The success of predictive maintenance companies like Enertiv is reflective of a new attitude by commercial real estate owners. In the words of the startup’s founder, Connell McGill, “Landlords can no longer get away with providing four walls and collecting rent checks. Owners are worried about anything that negatively affects their tenant experience, such as elevator entrapments and indoor air quality or temperature issues.” In today’s competitive leasing environment, compounded by the growth of co-working spaces and short-term leases, McGill describes how a fleet of new unmanned systems is being embraced by owners, “There is certainly an uptick in demand for autonomous solutions in the market, although we are still early in the deployment. Drones are being used to automatically survey construction sites, robots are taking 360 and LIDAR scans of tenant spaces and mechanical rooms, and an ever increasing number of processes are being automated.” Enertiv’s entrepreneur states that it is not just about automating electrical meters and HVAC systems, it is about connecting the entire building structure to the Cloud. “And it’s not just equipment. One salient example of literally keeping operators up at night was one client that would pay their engineers overtime to sleep at their buildings during the coldest nights of the year in case a pipe froze and burst, a disaster scenario. Instead, we’re deploying temperature sensors at critical points in the buildings and giving operators warnings well ahead of time so they no longer have to sleep on site,” reports McGill. This trend is further validated by Enertiv’s success in signing up such notable landlords as AvalonyBay Communities, Equity Residential, Prologis, and Related Companies.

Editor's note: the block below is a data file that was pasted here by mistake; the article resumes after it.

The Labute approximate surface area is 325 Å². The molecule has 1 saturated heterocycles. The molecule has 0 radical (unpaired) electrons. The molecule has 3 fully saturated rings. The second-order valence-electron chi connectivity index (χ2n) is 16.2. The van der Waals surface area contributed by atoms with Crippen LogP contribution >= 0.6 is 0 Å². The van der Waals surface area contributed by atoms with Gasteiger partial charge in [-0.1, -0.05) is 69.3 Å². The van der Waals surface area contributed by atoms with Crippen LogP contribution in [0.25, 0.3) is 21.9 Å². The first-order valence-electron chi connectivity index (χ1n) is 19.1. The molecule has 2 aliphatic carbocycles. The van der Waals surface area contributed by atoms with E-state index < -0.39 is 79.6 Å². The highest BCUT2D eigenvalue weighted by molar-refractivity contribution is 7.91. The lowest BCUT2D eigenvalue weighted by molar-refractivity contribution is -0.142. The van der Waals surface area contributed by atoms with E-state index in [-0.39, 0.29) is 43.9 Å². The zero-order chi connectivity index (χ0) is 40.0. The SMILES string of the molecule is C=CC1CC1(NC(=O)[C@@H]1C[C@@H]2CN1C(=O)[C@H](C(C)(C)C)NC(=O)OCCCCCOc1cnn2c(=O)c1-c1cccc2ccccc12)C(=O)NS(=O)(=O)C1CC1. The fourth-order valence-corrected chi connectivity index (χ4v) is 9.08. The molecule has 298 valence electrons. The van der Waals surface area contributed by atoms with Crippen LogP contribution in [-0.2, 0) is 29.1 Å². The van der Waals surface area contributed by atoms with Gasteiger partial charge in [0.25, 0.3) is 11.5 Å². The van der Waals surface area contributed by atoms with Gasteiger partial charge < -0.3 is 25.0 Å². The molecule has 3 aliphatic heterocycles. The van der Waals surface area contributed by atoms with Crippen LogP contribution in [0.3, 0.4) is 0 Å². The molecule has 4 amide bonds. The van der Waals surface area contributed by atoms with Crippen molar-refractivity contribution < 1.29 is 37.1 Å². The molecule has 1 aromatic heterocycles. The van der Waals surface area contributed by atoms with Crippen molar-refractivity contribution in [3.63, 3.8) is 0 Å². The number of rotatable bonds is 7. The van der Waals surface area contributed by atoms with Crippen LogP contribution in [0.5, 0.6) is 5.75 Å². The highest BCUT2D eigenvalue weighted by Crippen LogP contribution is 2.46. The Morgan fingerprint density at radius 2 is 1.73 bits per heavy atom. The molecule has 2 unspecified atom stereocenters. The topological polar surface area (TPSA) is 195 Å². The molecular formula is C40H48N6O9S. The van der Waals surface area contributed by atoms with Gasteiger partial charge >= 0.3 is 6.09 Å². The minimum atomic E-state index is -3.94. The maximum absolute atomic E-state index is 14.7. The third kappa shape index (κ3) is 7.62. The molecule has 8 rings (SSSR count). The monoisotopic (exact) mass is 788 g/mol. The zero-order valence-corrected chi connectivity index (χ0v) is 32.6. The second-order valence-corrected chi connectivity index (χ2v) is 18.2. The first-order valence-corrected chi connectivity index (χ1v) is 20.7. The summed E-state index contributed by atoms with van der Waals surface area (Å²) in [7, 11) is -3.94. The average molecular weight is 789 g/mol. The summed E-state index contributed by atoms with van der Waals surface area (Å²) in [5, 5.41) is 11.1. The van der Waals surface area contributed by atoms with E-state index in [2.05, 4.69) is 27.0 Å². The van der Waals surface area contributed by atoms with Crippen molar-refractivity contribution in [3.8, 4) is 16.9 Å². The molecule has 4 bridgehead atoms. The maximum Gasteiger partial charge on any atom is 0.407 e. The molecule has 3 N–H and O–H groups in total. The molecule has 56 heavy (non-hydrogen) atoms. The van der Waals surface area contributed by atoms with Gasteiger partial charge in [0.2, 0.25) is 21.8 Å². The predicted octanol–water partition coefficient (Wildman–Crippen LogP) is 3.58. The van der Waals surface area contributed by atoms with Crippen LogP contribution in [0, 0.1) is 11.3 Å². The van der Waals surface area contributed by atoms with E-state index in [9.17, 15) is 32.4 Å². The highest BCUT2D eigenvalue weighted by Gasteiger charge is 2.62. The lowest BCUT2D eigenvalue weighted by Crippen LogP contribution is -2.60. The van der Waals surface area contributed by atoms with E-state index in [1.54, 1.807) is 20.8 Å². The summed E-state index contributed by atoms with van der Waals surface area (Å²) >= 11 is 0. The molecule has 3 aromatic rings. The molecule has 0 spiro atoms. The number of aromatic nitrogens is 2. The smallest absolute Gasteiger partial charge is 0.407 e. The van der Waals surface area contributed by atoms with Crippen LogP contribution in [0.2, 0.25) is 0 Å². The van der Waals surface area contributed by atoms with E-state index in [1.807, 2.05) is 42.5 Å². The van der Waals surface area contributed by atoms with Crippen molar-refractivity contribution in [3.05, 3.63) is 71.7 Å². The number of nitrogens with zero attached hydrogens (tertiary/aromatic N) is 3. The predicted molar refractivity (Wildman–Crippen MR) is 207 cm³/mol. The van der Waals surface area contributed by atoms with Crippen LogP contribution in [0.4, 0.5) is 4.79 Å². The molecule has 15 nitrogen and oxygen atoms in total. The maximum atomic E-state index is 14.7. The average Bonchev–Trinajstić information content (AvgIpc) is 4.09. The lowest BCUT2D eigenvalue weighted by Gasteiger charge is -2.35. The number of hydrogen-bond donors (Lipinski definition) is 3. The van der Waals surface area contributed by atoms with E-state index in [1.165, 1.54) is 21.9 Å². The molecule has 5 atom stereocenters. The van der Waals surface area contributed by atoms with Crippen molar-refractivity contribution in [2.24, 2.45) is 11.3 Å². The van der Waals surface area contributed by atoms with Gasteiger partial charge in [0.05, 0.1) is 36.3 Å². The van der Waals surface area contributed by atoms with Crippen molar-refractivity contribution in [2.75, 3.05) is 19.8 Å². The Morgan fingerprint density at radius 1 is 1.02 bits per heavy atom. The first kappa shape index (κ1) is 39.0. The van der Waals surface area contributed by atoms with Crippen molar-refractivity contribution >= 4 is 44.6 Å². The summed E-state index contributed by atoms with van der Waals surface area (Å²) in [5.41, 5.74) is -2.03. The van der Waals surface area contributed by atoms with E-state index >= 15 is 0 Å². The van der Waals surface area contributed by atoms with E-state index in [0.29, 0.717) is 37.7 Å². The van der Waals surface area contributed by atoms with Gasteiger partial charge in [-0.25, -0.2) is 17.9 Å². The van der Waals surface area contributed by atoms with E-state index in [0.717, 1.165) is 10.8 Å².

At ff Venture Capital we have two drone investments in speeding construction workflows, SkyCatch and CivDrone. However, in densely populated urban centers an unmanned aerial vehicle is not practical, nor can it provide a continuous data loop. Still property owners, architects and construction crews demand a 24/7 birds-eye view of the site. Today, everything in the work zone is being connected to the Internet – from safety vests to power drills to terrestrial equipment – creating an overwhelming amount of information to decipher. However, the crane has eluded project managers as the single solution to provide 360 degree operational awareness. Israeli-startup Versatile Natures is transforming these towering machines into smart IoT devices, collecting field data and improving onsite safety. By delivering real-time actionable data, Versatile increases bottomline performance and reduces crane accidents. Last year alone, 44 people were killed and 175 injured in the United States due to cranes.
Meirav Oren, Chief Executive of Versatile, details her IoT solution, “The data we capture gives our users smart insights that support them in making better decisions. Decisions that improve budgets, speed up site production and sets new standards in safety, learning, and team performance.” Similar to Enertiv, Oren boasts, “We are working with some of the country’s biggest and most ambitious GC’s to increase site production rates through powerful data insights.” For Versatile’s founder it is not just about the proprietary sensors, but the application of the technology by her team of experts. As Oren asserts, “Many of our team grew up in construction and are motivated to make it better. With our practical background in the industry, we have navigated the needs of the site team with deep technology and robust tools.” In her words, the company’s value proposition is simple, “We transform construction professionals into superheroes and construction into a truly controllable manufacturing process.”